For citation purposes: Ghosh S, Vasudeva N, Mishra S, Kaul JM. Histogenesis of enteric ganglia in human fetal stomach. OA Anatomy 2014 Jun 10;2(2):15.

Research study

Microscopic Anatomy

Histogenesis of enteric ganglia in human fetal stomach.

S Ghosh, N Vasudeva, S Mishra, J Kaul

Authors affiliations

(1) Maulana Azad Medical College, New Delhi, India

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The Enteric nervous system (ENS) is a network which contains reflex circuits that detect the physiological condition of the gastrointestinal tract, integrate the information, and provide outputs to control gut motility, exocrine and endocrine secretions, microcirculation, immune and inflammatory processes. Elucidation of the mechanisms of ENS development and function allow the development of new approaches to the diagnosis, therapy, and prevention of human disorders of gastrointestinal motility. Therefore it is essential to understand the normal development of the ENS in human during prenatal period. This study henceforth aimed to determine the histogenesis of the enteric neurons.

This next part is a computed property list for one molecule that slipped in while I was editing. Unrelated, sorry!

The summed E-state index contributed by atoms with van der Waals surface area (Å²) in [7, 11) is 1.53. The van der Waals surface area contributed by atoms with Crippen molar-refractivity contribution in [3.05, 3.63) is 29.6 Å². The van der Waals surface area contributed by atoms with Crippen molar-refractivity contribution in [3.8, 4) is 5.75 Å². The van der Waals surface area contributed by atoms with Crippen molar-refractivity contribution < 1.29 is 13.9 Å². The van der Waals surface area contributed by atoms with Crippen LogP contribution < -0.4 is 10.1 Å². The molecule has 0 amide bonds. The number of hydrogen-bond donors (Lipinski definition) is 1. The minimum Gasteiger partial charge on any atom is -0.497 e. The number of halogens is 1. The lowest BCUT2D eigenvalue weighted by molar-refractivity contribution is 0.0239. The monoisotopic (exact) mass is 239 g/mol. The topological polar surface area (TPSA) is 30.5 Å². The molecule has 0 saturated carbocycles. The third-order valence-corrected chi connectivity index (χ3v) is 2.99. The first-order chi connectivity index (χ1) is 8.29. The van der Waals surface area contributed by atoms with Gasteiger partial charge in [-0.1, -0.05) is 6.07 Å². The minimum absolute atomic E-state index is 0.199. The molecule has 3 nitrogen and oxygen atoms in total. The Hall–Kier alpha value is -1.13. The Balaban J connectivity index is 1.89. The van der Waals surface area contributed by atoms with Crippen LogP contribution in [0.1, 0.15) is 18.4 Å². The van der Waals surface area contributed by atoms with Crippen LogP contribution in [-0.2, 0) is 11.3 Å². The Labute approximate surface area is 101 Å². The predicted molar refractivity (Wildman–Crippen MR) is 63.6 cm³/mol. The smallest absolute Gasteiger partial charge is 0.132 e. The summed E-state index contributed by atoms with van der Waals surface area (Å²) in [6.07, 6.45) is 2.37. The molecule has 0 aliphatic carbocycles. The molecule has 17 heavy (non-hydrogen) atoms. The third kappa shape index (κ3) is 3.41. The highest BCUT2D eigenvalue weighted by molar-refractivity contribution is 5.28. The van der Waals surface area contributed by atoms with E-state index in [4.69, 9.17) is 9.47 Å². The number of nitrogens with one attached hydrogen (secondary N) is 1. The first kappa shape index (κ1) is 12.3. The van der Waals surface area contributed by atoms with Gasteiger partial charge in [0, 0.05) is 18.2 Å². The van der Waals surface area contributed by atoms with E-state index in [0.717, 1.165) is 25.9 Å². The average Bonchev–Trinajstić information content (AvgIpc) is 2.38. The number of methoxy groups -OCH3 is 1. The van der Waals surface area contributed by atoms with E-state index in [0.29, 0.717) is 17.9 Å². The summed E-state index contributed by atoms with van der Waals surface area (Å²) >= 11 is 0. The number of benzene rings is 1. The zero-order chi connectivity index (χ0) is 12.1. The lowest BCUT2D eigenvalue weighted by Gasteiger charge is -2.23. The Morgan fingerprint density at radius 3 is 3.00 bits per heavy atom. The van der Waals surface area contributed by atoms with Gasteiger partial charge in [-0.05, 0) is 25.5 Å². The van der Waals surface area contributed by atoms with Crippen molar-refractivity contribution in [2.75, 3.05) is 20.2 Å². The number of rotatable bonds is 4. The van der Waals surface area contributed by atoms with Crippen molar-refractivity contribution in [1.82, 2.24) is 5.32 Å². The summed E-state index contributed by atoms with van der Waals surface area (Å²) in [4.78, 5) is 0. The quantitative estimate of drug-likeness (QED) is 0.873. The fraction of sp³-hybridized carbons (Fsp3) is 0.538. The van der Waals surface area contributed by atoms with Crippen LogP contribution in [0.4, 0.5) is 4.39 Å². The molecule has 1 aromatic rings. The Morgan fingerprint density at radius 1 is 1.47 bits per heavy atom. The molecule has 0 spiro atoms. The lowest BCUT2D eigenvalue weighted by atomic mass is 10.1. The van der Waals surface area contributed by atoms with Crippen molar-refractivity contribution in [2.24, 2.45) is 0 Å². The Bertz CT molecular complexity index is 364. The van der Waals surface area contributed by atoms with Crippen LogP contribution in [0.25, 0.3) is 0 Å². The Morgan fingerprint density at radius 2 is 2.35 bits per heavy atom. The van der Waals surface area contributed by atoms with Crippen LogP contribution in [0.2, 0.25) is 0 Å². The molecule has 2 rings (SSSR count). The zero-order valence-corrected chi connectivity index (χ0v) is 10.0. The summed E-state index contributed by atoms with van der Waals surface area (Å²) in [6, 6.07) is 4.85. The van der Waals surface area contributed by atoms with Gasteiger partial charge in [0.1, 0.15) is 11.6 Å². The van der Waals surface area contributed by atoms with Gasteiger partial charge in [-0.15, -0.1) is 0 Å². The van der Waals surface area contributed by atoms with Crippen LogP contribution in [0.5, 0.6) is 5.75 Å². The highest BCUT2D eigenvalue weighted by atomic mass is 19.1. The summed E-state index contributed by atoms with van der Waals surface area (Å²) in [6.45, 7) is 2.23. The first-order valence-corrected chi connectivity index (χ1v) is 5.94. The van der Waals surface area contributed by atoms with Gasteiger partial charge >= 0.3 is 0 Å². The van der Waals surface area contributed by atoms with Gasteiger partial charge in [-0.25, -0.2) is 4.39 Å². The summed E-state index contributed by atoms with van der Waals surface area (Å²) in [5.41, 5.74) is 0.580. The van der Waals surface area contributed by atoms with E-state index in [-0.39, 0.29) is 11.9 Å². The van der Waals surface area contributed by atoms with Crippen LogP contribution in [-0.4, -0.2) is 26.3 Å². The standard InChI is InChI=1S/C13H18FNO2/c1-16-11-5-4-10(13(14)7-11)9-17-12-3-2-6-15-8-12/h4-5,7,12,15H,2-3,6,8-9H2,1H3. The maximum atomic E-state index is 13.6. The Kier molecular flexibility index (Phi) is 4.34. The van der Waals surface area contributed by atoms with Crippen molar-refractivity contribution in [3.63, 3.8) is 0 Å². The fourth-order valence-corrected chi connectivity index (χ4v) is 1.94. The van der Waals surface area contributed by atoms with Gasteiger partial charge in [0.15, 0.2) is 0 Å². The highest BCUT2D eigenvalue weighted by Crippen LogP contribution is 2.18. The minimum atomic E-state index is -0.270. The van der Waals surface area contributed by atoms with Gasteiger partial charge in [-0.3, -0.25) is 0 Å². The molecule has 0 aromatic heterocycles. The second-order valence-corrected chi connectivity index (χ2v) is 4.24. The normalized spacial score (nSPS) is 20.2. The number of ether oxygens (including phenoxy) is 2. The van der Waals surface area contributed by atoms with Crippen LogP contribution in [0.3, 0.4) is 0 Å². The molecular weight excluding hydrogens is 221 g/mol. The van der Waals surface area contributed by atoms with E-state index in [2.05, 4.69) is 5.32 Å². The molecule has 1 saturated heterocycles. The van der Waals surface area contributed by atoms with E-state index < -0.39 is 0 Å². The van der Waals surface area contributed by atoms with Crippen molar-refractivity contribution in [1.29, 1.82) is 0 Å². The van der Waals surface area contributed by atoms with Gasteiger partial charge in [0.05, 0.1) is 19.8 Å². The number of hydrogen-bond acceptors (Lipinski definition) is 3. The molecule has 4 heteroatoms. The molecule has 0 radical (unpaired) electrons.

Materials and methods

This study was done on human fetuses to evaluate the histogenesis of the enteric neurons at various gestational ages (10-28 weeks) by H&E, Masson’s Trichome Silver impregnation and immunohistochemistry for synaptophysin .


The earliest fetus studied in the present study was 10-12 weeks by which most of the neural crest cells have migrated from towards the developing gut. The neural crest derived cells were arranged as a band of scattered neurons in the serosa on the outer aspect of the developing muscualris externa where the myenteric plexus would finally form. The migrating neurons moved from the periphery of the developing muscularis externa towards the submucosal region traversing through connective tissue pathways through the muscle layers. Imunohistochemistry for synaptic marker synaptophysin was positive first at 28 weeks of gestation.


As the stomach progressed through the gestational ages, the cells became aggregated into more organized ganglionic groupings from a scattered collection of neurons at the beginning of the second trimester. Submucosal plexus was seen to secondary to the myenteric plexus. Progressive organization was seen in the myenteric and submucosal plexuses during various gestational ages. By 28 weeks of gestation, the human stomach showed organized enteric neurons positioned at intermuscular and submucosal regions with a positive for synaptic vesicle protein synaotophysin.

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